Visible at 60- a book you must have
In a world increasingly populated by the E-Book, you have to wonder about the place of the Hard copy book. I mean, logic dictates that an E-Book should be much more practical. You can put a whole library onto your Kindle/Kobo/whatever and haul it around without needing a container shipped with you.
Except it isn’t a book.
A book is an object. A book has substance. You have paid for (or stolen) a thing of value. Perhaps this is why, after the initial flurry of enthusiasm, E-Book sales have plateaued, and, in fact, sales of “real” books are, if anything, growing. I am not sure about you, but Kindle is perfect for those times when I want to read the latest Reacher, or Michael Connolly, books I consume only once. Shelves are for treasured books, tomes I want to keep for ever, books I want to line the staircase of my life.
I was reminded of this a little while ago, when I decided to go through my library and shrink it down to the books I really wanted to keep. Out went my Complete Guide to Lighting/Landscape/Portraiture/Glamour photography. Out went my darkroom manuals and the books on large format theory and optics. I donated them to a local Fundamentalist Christian church (along with books on alchemy and occult symbolism!). What remained were books I treasured, exemplars and inspirations.
Including this one.
Part of the attraction of this book was that I was there at the beginning, for a day. Jenny made contact with me one day, and we promised to meet the next time I was in Wellington. When I arrived at her studio in Newtown, she proceeded to show me the 20 people she had photographed, and we discussed the project and where she might take it, how far it might go. Then we lost contact, until we met last year and I saw the finished book for the first time.
Technique books have a limited shelf life (how many of you still have a copy of the Lightroom 1/2/3/4 Handbook?) but bodies of work like this have a longer shelf life, a durability which extends beyond immediacy, and this is one of those…timeless books.
Visible at 60 focuses on 60 women and their experience of being 60, an age when the mother becomes the wise crone. In that sense it resonates eerily with the project begun by the photographic icon, Imogen Cunningham, who, at the age of 90 (and still working professionally), set out to produce a body of work on women aged 90. Sadly she never completed it. This work falls into a familiar genre, and yet it has its own uniqueness and originality. The photographic style is very much formal studio portraiture in the style of Snowdon or Irving Penn (mainlight and fill), and there are echoes of the work of the 19th Century photographers with their daylight studios. Technically the work is flawless and sophisticated, to the point where it gets out of the way and allows us to focus on the narrative, on the conversation taking place in the studio. Good portraiture is a fine record of the sitter; great portraiture recognises that what is to be documented is the conversation, the shared experience floating in the space between sitter and photographer. And this is what is on show here. Jenny, being 60 herself when she made this work, clearly understands this time in a way that a younger female or male would struggle to comprehend. Her empathy and awareness shine through in every portrait.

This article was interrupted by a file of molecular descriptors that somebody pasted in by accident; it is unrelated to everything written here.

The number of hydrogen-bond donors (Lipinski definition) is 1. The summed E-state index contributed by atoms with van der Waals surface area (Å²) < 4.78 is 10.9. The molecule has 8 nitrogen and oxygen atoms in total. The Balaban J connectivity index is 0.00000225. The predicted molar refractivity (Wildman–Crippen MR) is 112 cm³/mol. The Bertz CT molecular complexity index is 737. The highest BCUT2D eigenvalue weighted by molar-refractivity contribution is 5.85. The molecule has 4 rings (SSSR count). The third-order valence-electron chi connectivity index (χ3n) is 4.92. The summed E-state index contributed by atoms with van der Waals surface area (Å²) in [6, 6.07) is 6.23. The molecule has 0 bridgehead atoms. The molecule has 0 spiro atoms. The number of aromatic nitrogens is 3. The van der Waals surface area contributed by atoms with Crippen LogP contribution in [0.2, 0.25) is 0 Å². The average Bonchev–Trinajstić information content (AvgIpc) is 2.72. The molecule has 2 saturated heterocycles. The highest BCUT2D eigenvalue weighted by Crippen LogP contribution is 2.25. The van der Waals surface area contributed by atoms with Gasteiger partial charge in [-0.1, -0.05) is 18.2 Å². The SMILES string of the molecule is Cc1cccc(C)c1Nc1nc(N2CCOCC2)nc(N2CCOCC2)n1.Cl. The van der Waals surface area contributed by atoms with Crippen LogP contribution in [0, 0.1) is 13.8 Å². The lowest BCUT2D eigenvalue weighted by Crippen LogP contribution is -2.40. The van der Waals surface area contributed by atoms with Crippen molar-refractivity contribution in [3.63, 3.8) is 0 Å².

The text helps but doesn’t overpower, selected carefully, concisely and accurately. It adds to the narrative, rather than seeking to subsume it. These are wonderful women, proud women, women who have travelled the river of life, and fallen out of the raft at times. These are women who have lived, suffered, cried and celebrated and yet are still in love with Life. There is an overwhelming sense of joy, intelligence and compassion here which is uplifting. And of course a tribute to the skill and commitment of the photographer.
Great portraiture has the ability to empower and ennoble, not only those on the outside, but the sitter her/himself. I chuckled to see the portrait of Liz Bowen-Clewley, who was a colleague at the same high school where I began teaching and who left for other career pastures. We lost touch, until recently. There she was, as Liz as ever, as Liz as I remember her, sitting on a stool with one of her beloved dogs, the Liz I remembered, with her endless positivity and amazing intellect, the Liz I remembered entrancing the slow learners she taught. We caught up recently at a party at her place, and she was proudly telling us all about the experience and the wonderful likeness Jenny had made of her. It is a glorious thing when a portrait of the sitter allows the subject to see how beautiful they truly are and adds to them.
There are books which I treasure, which bring me back time and time again to reflect and consider the nature of the human condition or the sheer insight of the photographer. These are books I will never lend, books which include Raghubir Singh’s River of Colour, Robin Morrison’s South Island From the Road, Constantine Manos’ American Color series and Chaos by Josef Koudelka, along with Takashi Komatsu’s epic Japanese Rivers in the Four Seasons.
And now there is another one, sandwiched between Irving Penn, Arnold Newman, Lord Snowdon and Jane Ussher.
Visible at 60 really is that good.